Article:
It's been no secret that attendance at the Pepsi Center has not been what it once was. The Avalanche still holds the longest sell out record in the NHL at 487 games. It began on November 9, 1995 (at McNichols Sports Arena), and ended on October 16, 2006 (at the Pepsi Center). However, since the 2006-2007 season, attendance has steadily dropped, bottoming out during the 2009-2010 season.
The Pepsi Center holds a maximum of 18,007 people. During the 2006-2007 season, the average attendance was 17,612, 97.8% of capacity. At that time, the Avalanche ranked 14th in the NHL for attendance*. If you recall, this was the first season in which the Avs did not qualify for the playoffs, setting another record in the process: never before had a team earned 95 points on the season and still missed the post-season. Perhaps this contributed to a continued drop in attendance as the team saw nearly 1,000 fewer people on average for 2007-2008.
The Avs returned to the playoffs that season, upsetting the Minnesota Wild in the first round but losing 4-0 to the Detroit Red Wings in the second. One would think that an exciting playoff appearance like the one experienced against the Wild would draw in the crowds. However, attendance dropped again in 2008-2009 to 85.7% of capacity (15,429 average), good enough for 25th in the league.
In 2008-2009, the team hit an all-time low in performance. The following year, the organization hit an all-time low at the gates. The 2009-2010 season saw the Avs' attendance coming in second to last in the league with the Pepsi Center filled to only 77.5% capacity. That translated to a dismal 13,947 people. For those of us who went to games, those numbers actually seem a little high. The reported figures say that the November 4, 2009, game against the Phoenix Coyotes was the lowest that season. I think it's safe to assume that the 11,012 count was the lowest of the team's history. About half of the games, especially at the beginning of the season, saw around 12,000 people.
When the young, fast, offensively-minded team surprised the league and its fans with a winning record and an unexpected playoff appearance, interest in the team began to surge again. The 2010-2011 season saw a 5% increase in average attendance; however, the 14,820 people still put the team in the bottom of the NHL at 24th in capacity. Injuries and less-than-stellar play saw the Avalanche turn in an even lower number of wins than the '08-09 season, leaving them second to last in the league at season's end.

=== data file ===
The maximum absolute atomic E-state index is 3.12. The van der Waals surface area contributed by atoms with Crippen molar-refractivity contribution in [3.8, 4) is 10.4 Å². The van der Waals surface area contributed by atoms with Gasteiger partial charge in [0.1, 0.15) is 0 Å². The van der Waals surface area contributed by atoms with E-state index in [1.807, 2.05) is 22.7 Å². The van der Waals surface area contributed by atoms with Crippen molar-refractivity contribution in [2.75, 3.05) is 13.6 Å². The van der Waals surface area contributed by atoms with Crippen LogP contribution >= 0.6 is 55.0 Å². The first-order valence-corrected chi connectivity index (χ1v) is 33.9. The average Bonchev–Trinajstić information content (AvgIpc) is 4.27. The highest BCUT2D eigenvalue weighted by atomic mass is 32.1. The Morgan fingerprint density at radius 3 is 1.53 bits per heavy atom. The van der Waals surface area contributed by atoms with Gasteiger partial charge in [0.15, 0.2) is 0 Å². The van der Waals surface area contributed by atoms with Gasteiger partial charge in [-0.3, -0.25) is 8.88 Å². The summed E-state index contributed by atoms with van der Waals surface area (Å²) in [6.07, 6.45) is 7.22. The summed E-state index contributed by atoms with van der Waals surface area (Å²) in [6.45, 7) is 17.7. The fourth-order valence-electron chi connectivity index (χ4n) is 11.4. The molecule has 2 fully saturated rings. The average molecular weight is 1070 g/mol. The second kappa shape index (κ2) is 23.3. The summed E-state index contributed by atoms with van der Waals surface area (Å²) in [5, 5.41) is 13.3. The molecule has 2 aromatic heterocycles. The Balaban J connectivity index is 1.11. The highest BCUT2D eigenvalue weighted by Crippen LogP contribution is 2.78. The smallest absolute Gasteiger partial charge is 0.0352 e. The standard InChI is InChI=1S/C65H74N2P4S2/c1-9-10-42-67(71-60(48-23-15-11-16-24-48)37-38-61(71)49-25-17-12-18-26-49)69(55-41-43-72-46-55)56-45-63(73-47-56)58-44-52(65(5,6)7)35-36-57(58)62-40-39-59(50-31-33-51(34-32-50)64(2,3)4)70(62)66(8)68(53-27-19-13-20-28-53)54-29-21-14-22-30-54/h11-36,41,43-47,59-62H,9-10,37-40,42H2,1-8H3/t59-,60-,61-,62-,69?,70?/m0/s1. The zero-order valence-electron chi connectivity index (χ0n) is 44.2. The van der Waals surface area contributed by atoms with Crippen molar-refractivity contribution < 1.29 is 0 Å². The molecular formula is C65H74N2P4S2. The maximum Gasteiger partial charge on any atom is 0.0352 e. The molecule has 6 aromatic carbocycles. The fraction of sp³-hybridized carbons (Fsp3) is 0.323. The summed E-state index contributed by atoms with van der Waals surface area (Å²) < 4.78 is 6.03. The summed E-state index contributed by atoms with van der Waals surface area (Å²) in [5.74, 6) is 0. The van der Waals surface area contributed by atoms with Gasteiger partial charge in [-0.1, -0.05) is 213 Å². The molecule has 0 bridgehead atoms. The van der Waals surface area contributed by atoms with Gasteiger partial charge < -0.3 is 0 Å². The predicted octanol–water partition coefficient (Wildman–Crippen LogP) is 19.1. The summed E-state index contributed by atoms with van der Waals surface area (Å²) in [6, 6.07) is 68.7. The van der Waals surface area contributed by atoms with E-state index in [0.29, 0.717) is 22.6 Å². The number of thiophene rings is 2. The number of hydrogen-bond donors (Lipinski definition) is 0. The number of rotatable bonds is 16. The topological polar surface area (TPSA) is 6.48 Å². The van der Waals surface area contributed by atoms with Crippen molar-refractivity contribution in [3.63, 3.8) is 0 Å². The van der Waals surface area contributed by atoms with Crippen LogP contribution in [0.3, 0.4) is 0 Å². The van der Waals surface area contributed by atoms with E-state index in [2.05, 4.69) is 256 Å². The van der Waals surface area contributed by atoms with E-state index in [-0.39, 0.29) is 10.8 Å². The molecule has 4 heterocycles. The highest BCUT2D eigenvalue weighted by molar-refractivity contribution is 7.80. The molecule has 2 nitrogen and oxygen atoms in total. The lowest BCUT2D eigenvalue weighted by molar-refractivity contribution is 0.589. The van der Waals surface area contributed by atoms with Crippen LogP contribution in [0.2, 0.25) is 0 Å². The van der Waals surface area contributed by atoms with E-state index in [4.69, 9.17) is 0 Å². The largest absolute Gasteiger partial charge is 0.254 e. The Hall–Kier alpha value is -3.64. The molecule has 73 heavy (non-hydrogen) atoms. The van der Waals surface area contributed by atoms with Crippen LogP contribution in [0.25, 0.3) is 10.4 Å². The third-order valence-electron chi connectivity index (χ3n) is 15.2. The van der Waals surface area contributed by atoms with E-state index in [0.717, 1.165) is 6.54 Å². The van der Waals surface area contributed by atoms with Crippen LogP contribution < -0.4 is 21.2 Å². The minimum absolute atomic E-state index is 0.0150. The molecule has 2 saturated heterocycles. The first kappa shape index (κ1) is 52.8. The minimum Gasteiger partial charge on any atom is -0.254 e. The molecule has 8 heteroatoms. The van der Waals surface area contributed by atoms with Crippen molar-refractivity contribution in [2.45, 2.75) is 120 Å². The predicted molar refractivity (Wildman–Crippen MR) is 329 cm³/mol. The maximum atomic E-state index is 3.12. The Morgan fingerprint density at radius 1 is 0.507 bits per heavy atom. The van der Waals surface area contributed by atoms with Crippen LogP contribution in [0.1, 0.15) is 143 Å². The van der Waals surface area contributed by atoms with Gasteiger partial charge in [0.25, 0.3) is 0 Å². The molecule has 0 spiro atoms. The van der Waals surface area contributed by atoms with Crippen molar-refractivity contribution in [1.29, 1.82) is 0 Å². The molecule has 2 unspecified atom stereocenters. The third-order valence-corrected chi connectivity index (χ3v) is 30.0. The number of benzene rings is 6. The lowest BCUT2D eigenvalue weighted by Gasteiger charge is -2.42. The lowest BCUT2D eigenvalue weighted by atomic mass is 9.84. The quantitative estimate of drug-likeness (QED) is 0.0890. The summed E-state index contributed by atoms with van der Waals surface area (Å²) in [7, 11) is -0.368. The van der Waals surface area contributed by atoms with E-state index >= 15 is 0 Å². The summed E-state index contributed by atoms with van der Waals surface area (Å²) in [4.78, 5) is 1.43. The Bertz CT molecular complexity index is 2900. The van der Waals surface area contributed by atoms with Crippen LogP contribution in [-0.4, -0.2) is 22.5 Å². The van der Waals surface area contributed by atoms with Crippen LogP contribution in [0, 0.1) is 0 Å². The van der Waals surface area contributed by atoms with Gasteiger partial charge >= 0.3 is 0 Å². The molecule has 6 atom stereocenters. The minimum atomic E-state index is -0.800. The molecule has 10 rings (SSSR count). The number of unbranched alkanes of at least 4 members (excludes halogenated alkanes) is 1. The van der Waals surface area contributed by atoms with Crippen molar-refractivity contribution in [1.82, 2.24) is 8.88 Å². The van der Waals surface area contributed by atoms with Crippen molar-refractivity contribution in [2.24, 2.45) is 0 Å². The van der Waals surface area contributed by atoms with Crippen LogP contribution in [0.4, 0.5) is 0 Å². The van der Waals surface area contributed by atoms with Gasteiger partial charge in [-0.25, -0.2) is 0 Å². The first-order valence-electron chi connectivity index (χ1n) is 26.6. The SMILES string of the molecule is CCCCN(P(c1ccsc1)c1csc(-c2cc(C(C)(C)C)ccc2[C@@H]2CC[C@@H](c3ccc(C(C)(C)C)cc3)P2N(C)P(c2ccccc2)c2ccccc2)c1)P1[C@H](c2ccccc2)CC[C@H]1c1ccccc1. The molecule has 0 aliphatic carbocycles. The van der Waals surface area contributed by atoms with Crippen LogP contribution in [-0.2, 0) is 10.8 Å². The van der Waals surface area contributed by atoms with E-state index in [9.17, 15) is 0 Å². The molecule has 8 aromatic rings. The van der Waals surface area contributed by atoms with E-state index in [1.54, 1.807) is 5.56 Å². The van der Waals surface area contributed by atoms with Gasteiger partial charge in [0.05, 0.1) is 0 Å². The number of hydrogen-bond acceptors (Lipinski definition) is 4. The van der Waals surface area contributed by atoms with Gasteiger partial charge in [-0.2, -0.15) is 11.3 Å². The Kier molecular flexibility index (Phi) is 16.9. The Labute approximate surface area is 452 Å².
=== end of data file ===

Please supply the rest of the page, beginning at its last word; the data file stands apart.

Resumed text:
One would think, based on past experiences, that attendance would wane even further after such a dismal performance. Happily, that is not the case. As of today, the average attendance for the 2011-2012 season is the highest it's been since 2007-2008 at an average of 15,439. Again, the team is boasting an 85.7% rate of capacity. There have been two sell outs (opening night/Forsberg's retirement ceremony on Oct. 8 vs. the Red Wings; Dec 27 vs. the Winnipeg Jets) and only five games have dropped below 14,000 people.
Unsurprisingly, the worst month was November—a period when the Avalanche went 4-9-1—at an average of only 14,622. (The Nov. 28th game against the Stars only brought in 12,015 fans.) The best month has been February with an average of 16,154 people. Only slightly behind that is December; again, there's no surprise there as it was the team's best month for winning.
So, besides winning, what draws the crowds? The Avalanche offers a number of deals to fans:
- Family Four Pack: 4 tickets, 4 meals - $99
- Arby's Face Off Pack: 4 tickets, 4 roast beef classic sandwiches, 4 small fries, 4 small Pepsis, $10 gift card - $99
- Guys Night Out: 2 tickets, 2 beers, 2 t-shirts - $59
- Puck Pack: 2 tickets, 2 Pepsis or beers, $10 gift card - $98.50
- Student Rush night: $15 tickets
By far, the Family Four Pack is the most popular deal. Attendance is significantly higher on the nights its offered when compared with other deals. Guys Night Out also seems to bring in folks (to which I can personally attest because of the crowds around one of my favorite beer spots on those nights).
Certain days of the week are better for attendance, as well. Thursdays, Fridays and Saturdays draw more people than Sundays, Mondays and Wednesdays. (Tuesdays are all over the board.) Holidays make a difference, too. The first home games after both Thanksgiving and Christmas saw very big crowds. The night before Halloween was the polar opposite. Of course, certain teams consistently bring the people in. I don't think anyone attending the games needs to be given any numbers to know that the Detroit Red Wings and the Chicago Blackhawks are hugely popular.
In reviewing unemployment rates for Colorado, it shows only a minor correlation to game attendance. Unemployment averaged at about 6% in 2002, dropped to an average of 4% between 2006-2008 (when attendance also began to drop), and raised to 9% in 2010. It currently sits at 7.9%.
All of this comes down to two basic things: attendance is improving significantly and winning is the most important factor for it. We have a young, exciting team with a core group of guys that are incredibly talented. With the addition of a few key pieces, winning will become the norm. The owner and the accountant both know that a serious investment in a star player or two will reap even bigger rewards at the box office, making the salaries involved a positive risk-reward scenario.
*Attendance ranks are based on percentage of capacity, rather than actual numbers, as arenas hold varying amounts of people.